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Feb 04, 2022

Mack Anglin || From Small-Town Ohio To Small-Town South Carolina

By: Chris Perry

Many Clemson student-athletes have been recruited from large cities like Atlanta, Charlotte, Columbia or Greenville. But Tiger standout pitcher Mack Anglin hails from the small town of Marengo, Ohio, which has a population of less than 300 people.

Sports were always a large part of Anglin’s childhood, as his father played football at Muskingum. Growing up in Marengo, if you wanted to stay active, sports were a natural outlet.

“You either played basketball or baseball,” said the righthander.

Anglin attended a small public high school outside of Marengo, Highland High School, where he played both sports. He was coached by the well-known and respected Donnie Kline. Anglin credited much of his success to Kline.

“He taught me skills that will stick with me the rest of my life. He is a college coach coaching high school.”

At Highland High School, Anglin lettered four times in baseball and four times in basketball, as he scored over 1,000 points on the hardwood. Although it was unconventional, Anglin explained how playing both sports made him more of an athlete, as he was able to incorporate skills from one sport into the other.

The recruiting process was relatively easy for Anglin. After attending a few showcases across the country and topping out at 90 miles per hour during his freshman year of high school, he was able to receive some Division I offers. Anglin eventually gained national attention as an elite pitcher in the Buckeye State and was named Gatorade Player-of-the-Year as well as a Perfect Game All-American.

When deciding where to attend college, Anglin wanted to choose the school that made him feel the most at home. Clemson reminded him of Marengo and he liked how Clemson’s campus is not near a major town. Clemson made him feel like he was back home, and that is exactly what he was looking for in a college.

In his personal life, #32 enjoys hunting and fishing. Above all, he is truly passionate about his faith, which he considers to be his identity. He incorporates prayer and reflection into his daily routine. Whether he has a good or bad outing on the mound, he does not let that get in the way of his faith.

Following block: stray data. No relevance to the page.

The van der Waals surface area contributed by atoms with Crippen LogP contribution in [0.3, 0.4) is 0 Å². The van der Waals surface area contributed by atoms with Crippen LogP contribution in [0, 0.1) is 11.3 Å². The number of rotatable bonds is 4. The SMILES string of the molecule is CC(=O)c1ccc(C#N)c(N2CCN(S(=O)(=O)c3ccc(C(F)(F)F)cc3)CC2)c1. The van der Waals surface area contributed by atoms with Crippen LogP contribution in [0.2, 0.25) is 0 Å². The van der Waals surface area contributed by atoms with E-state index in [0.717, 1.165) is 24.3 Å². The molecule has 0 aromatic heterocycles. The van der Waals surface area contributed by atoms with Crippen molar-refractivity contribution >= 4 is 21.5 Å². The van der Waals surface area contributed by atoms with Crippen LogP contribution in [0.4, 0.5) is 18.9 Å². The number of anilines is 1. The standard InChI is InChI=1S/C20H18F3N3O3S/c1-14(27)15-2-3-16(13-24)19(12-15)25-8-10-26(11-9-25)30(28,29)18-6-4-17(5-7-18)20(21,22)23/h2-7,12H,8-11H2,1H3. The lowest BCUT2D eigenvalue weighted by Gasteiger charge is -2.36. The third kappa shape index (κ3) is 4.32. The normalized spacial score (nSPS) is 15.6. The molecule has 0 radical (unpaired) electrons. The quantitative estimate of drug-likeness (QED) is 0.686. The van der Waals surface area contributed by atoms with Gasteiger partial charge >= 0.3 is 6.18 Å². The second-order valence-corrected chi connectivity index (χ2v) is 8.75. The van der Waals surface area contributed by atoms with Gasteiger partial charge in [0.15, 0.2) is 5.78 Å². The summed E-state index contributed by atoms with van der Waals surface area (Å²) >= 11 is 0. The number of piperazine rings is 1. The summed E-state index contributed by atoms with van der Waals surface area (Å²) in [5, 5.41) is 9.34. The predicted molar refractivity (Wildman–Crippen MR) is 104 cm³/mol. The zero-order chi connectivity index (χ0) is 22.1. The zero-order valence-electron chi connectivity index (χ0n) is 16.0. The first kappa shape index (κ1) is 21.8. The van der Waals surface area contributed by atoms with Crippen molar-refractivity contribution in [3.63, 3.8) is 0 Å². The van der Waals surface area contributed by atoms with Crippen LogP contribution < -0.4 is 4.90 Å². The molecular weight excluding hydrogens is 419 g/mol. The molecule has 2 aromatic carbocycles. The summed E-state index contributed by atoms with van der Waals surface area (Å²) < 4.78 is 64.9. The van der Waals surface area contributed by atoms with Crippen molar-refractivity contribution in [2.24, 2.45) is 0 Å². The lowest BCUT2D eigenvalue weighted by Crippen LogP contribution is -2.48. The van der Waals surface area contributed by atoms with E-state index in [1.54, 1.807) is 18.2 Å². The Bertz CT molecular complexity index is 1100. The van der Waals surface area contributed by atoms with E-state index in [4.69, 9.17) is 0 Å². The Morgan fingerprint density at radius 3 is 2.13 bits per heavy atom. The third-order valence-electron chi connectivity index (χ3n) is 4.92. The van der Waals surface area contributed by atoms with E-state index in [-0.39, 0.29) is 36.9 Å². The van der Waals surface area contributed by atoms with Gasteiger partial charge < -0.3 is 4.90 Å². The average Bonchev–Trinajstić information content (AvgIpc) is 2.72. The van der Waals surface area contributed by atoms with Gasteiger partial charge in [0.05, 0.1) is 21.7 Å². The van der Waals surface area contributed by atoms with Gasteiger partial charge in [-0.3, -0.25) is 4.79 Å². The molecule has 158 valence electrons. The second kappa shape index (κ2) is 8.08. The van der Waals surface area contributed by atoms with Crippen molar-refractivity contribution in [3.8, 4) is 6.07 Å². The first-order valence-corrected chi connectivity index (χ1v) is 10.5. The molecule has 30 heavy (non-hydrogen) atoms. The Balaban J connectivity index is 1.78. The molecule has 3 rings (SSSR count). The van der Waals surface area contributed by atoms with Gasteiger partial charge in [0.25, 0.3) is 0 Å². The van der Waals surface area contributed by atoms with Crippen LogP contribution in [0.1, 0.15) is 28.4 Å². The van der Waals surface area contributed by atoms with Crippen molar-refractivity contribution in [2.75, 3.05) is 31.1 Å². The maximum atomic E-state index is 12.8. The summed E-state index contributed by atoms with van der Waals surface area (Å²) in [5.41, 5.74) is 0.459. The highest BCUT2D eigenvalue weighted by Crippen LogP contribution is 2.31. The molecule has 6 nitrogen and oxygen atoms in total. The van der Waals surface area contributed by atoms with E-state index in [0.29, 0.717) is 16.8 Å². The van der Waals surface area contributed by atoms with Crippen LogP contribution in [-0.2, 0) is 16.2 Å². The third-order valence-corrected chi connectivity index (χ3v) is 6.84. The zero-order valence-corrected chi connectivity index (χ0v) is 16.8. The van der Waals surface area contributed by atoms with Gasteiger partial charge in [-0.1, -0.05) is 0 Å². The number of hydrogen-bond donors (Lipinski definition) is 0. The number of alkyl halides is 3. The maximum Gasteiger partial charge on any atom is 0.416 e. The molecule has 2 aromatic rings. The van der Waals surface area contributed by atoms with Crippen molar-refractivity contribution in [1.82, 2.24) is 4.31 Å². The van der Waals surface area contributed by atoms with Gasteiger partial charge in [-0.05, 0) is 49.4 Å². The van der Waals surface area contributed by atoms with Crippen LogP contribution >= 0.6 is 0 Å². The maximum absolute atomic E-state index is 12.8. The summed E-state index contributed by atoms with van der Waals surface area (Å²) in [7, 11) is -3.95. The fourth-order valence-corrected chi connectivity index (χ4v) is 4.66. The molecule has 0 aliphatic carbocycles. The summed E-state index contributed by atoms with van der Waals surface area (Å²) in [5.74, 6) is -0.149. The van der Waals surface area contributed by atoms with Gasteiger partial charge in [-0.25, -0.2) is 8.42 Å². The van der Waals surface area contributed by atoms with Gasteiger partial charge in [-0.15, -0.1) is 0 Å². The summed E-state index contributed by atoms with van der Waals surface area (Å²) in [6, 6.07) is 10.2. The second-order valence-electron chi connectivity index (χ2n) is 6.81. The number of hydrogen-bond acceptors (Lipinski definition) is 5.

“I am a man of Christ. At the end of the day, baseball is not my identity.”

He consistently references the Bible verse Exodus 15:2, as it helps him to persevere through adversity. He also remarked how it is unique to be able to share his faith with many of the players on the team. He said it was his faith along with the small-town feel that led him to Clemson.

Throughout his career at Clemson, Anglin has developed in many different areas as a pitcher. Due to the shortened 2020 season, he pitched sparingly during his freshman year. In his second year in 2021, he bounced around as a reliever and starter, spending most of the latter stages of the season as Clemson’s top starter, as he led the team with 75 strikeouts in 56.1 innings pitched.

Anglin was drafted by the Washington Nationals in the 13th round of the 2021 MLB draft. However, Anglin said that returning to Clemson was the right decision.

Anglin has also developed in the classroom, as he is one of the team’s top students as a criminal justice major. He was an ACC Academic Honor Roll member each of his first two years at Clemson.

He referenced how much he has grown with his peers, with his game and with his faith, which is one of the key reasons he came back for the 2022 season.

Anglin is mainly a fastball, curveball and slider-dominant pitcher, but he is looking to add and improve on his changeup. He believes that adding that pitch can bring him a lot of success at the next level. Anglin has reached the upper 90s on the radar gun with an incredible spin rate on his breaking ball over 3,200 rpm, which would rank among the top marks at the MLB level.

When Head Coach Monte Lee was asked in the preseason which leaders he is counting on in 2022, he immediately responded with “Mack Anglin.” Anglin is a part of the squad’s leadership council, which was voted on by his teammates.

When asked about his increasing role on the team, he simply said, “That role is whatever the team needs of me.”

In light of being one of the top prospects in the country, Anglin will never forget his roots and what growing up in Marengo means to him. Whatever obstacles he faces on and off the field, he will continue to use his faith as a moral compass.